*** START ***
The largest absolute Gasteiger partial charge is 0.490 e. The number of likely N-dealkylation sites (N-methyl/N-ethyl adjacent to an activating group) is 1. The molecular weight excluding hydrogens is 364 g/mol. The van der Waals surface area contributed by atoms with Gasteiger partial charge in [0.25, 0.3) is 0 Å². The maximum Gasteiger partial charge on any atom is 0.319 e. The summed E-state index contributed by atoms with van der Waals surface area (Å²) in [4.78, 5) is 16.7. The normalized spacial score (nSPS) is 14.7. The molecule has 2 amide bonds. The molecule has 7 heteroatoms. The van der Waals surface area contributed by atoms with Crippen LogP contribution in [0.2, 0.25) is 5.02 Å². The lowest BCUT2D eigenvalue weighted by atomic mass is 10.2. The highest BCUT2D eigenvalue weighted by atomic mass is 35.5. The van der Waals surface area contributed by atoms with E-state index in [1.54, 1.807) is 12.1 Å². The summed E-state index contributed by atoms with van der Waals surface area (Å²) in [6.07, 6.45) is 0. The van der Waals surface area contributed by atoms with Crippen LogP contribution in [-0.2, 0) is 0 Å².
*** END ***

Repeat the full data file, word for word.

The largest absolute Gasteiger partial charge is 0.490 e. The number of likely N-dealkylation sites (N-methyl/N-ethyl adjacent to an activating group) is 1. The molecular weight excluding hydrogens is 364 g/mol. The van der Waals surface area contributed by atoms with Gasteiger partial charge in [0.25, 0.3) is 0 Å². The maximum Gasteiger partial charge on any atom is 0.319 e. The summed E-state index contributed by atoms with van der Waals surface area (Å²) in [4.78, 5) is 16.7. The normalized spacial score (nSPS) is 14.7. The molecule has 2 amide bonds. The molecule has 7 heteroatoms. The van der Waals surface area contributed by atoms with Crippen LogP contribution in [0.2, 0.25) is 5.02 Å². The lowest BCUT2D eigenvalue weighted by atomic mass is 10.2. The highest BCUT2D eigenvalue weighted by atomic mass is 35.5. The van der Waals surface area contributed by atoms with E-state index in [1.54, 1.807) is 12.1 Å². The summed E-state index contributed by atoms with van der Waals surface area (Å²) in [6.07, 6.45) is 0. The van der Waals surface area contributed by atoms with Crippen LogP contribution in [-0.2, 0) is 0 Å².